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  • Sophoclean Shaw with Solos
  • Bernard F. Dukore (bio)

Early in the Poetics, Aristotle briefly mentions that Aeschylus added a second actor and Sophocles added a third; that is, they increased the number of embodied characters on stage at the same time from one to two, then from two to three—both dramaturgical leaps forward. Considering the size of the Athenian theater, if there were more than three characters on stage, all played by men wearing masks, spectators would have difficulty distinguishing who was talking. Even in twentieth-and twenty-first-century productions of Greek tragedies with male actors wearing masks, in indoor theaters smaller than Greek amphitheaters, spectators often have trouble identifying which actor is speaking.

Although the change created by Aeschylus was the more revolutionary, since it made dialogue possible, this essay’s concern is the change Sophocles made. One can imagine the impact on a young Athenian playwright after seeing a new play with three characters on stage together. He may have been overwhelmed by what this innovation made possible: overlapping entrances and exits. Instead of a duologue, then an exit, then one character killing time with a soliloquy or making small talk with the Chorus, a dramatist could have an entrance by a third character, dialogue among three characters, an exit by one, followed by a duologue between the other two while the third actor changed costumes and masks, preparing to enter as another character. This technical transformation could and did make a play more realistic.

As we know, Aristotle’s reference to these innovations may be a précis of elementary Athenian Theatre History before dealing with the subject in depth. This elementary material is in the same paragraph (the last paragraph of chapter 4) in which he says that the iambic meter is the most colloquial, the most conversational.

Although the reference to realism at the end of the penultimate paragraph is therefore not far-fetched, it should not imply that soliloquies could not be made to seem realistic. In post-Athenian classical drama, [End Page 169] perhaps the most obvious examples of soliloquies that seem realistic are in Hamlet and Macbeth. Nor is this possibility out of the question in modern realistic drama. Take Uncle Vanya, for example. Vanya, Sonya, and Elena, each alone onstage in different parts of the play, soliloquize realistically on his and her feelings and thoughts. Nor is the one-line soliloquy that ends an act on a dramatically high note inimical to modern dramatic realism. In The Three Sisters, Irina, alone onstage at the end of Act II, longingly cries, thrice, for Moscow. Because this feature, often a curtain speech, has nothing to do with allowing time to elapse before another character enters, this article leaves it out of consideration.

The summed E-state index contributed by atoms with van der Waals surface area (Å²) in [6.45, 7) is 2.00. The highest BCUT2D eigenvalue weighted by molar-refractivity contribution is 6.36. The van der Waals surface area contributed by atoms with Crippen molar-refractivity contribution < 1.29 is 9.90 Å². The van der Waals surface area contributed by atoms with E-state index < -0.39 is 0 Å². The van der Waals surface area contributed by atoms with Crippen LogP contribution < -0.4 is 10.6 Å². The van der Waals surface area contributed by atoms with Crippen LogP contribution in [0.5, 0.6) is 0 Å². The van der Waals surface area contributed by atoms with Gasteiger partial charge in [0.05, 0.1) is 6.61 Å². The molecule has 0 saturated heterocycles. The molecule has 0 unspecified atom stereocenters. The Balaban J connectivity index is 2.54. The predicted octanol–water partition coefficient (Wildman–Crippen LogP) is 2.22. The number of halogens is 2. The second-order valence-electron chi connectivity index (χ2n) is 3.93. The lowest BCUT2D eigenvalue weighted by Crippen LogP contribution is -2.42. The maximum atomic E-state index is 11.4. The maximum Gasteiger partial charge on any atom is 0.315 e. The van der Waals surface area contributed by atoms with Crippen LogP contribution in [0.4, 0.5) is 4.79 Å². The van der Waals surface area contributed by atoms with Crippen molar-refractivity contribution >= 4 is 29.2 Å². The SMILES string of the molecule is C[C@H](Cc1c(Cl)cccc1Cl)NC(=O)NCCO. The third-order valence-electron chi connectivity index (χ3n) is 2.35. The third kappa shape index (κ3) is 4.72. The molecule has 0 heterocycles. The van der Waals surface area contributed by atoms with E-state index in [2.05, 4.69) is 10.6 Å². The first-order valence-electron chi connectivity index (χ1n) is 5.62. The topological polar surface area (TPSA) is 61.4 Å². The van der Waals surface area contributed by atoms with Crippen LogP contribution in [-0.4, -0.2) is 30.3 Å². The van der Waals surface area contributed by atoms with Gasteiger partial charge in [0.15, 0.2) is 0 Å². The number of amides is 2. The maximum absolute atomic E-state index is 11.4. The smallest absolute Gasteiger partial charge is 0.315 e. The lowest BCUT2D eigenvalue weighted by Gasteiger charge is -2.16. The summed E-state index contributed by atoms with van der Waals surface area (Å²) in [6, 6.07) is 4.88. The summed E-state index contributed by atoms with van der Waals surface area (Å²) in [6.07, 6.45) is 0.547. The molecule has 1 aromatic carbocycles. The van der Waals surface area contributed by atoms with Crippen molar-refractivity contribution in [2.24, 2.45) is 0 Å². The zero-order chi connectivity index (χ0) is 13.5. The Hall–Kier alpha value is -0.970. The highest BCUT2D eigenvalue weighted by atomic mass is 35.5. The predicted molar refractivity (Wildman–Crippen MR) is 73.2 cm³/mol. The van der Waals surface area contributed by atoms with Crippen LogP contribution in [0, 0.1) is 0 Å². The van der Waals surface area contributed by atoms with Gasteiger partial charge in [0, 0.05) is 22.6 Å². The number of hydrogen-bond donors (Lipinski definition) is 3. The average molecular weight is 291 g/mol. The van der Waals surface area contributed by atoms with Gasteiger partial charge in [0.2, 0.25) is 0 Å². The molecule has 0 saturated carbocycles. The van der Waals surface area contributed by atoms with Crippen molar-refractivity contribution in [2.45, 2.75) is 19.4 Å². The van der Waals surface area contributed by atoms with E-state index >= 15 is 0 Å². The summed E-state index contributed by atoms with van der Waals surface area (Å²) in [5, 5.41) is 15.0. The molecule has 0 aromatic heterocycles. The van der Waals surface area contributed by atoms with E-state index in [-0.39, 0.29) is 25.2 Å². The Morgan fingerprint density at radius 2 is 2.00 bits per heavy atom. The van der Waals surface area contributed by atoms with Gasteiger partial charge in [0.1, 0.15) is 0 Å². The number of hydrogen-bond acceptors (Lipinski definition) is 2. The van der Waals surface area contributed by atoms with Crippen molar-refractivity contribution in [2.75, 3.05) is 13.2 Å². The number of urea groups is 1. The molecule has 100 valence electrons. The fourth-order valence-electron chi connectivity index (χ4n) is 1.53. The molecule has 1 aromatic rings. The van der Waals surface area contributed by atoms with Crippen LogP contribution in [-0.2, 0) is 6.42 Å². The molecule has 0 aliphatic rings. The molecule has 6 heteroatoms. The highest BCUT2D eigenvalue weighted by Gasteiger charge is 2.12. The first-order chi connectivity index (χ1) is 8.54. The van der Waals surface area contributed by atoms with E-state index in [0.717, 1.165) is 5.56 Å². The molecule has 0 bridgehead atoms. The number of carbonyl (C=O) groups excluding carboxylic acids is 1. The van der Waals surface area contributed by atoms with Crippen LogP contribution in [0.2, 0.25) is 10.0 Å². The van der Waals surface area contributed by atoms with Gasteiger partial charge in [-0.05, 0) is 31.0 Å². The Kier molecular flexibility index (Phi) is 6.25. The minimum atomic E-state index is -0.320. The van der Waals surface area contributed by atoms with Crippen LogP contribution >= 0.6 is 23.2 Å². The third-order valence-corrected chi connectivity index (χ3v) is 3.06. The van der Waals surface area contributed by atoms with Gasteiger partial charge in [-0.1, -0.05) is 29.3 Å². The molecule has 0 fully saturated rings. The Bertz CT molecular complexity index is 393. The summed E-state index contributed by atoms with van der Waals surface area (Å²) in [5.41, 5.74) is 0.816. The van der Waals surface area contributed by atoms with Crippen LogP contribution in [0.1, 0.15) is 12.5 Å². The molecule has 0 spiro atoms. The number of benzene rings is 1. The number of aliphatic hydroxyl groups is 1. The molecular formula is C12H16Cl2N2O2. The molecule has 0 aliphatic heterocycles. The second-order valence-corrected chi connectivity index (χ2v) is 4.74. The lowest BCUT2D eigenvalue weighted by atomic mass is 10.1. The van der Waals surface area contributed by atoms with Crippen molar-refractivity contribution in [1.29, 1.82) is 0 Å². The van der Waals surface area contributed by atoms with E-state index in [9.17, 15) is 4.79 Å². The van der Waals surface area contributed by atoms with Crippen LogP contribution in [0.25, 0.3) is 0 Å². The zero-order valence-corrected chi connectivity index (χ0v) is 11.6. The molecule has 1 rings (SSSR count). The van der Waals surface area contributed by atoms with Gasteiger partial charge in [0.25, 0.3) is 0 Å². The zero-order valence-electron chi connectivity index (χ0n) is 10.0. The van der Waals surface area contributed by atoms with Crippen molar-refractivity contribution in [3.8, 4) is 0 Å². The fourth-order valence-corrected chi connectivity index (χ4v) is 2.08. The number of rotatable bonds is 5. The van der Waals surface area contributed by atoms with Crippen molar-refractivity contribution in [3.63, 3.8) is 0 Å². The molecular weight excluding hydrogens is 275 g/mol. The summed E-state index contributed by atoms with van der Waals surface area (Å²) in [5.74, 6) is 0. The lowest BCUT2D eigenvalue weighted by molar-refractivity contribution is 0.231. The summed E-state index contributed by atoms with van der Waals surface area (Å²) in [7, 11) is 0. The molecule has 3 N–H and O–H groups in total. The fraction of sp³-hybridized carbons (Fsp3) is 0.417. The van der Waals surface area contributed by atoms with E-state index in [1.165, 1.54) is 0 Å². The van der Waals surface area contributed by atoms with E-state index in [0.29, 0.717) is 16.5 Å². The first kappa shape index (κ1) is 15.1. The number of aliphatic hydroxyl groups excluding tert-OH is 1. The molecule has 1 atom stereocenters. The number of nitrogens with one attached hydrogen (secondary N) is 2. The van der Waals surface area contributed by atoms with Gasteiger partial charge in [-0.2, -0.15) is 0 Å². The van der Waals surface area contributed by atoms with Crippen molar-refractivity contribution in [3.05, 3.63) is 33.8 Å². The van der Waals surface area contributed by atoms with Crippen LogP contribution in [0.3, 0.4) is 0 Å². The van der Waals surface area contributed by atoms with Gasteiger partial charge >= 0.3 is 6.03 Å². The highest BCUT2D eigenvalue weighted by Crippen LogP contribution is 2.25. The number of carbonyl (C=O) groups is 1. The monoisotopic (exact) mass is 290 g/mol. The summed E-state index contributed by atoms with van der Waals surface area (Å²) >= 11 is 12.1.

The convention of an actor reciting a soliloquy while alone onstage was widespread in the nineteenth century, as was an actor’s performance of pantomime, which Aristotle does not mention. After all, his work is usually titled the Poetics or The Art of Poetry, of which pantomime is not a part. Shaw’s audiences, who were familiar with both of these conventions, readily accepted them as realistic. Remember Thornton Wilder’s intelligent definition of a theatrical convention as a lie that audiences accept as true. 1 The major concern here is the soliloquy or pantomime that fills time before another character or characters enter. Call this “pre-Sophoclean.” In realistic plays, one is apt to be put off by such a device.

Even Ibsen’s realistic prose plays are to some extent tied to these nineteenth-century conventions. At the beginning of the third act of A Doll House, Mrs. Linde is alone in the home of the Helmers, waiting for Krogstad to arrive. When he does, they have a dialogue. After he leaves, she soliloquizes while she gets her coat and hat, uttering such phrases as “How different now!” and “Oh, if only they’d come!”—referring to the Helmers, who are at a party upstairs. 2 Then the Helmers arrive, making dialogue possible again. This soliloquy, which seems pre-Sophoclean, registers onstage as cumbersome, even when a good actress performs it. 3 This observation about Mrs. Linde...


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pp. 169-178
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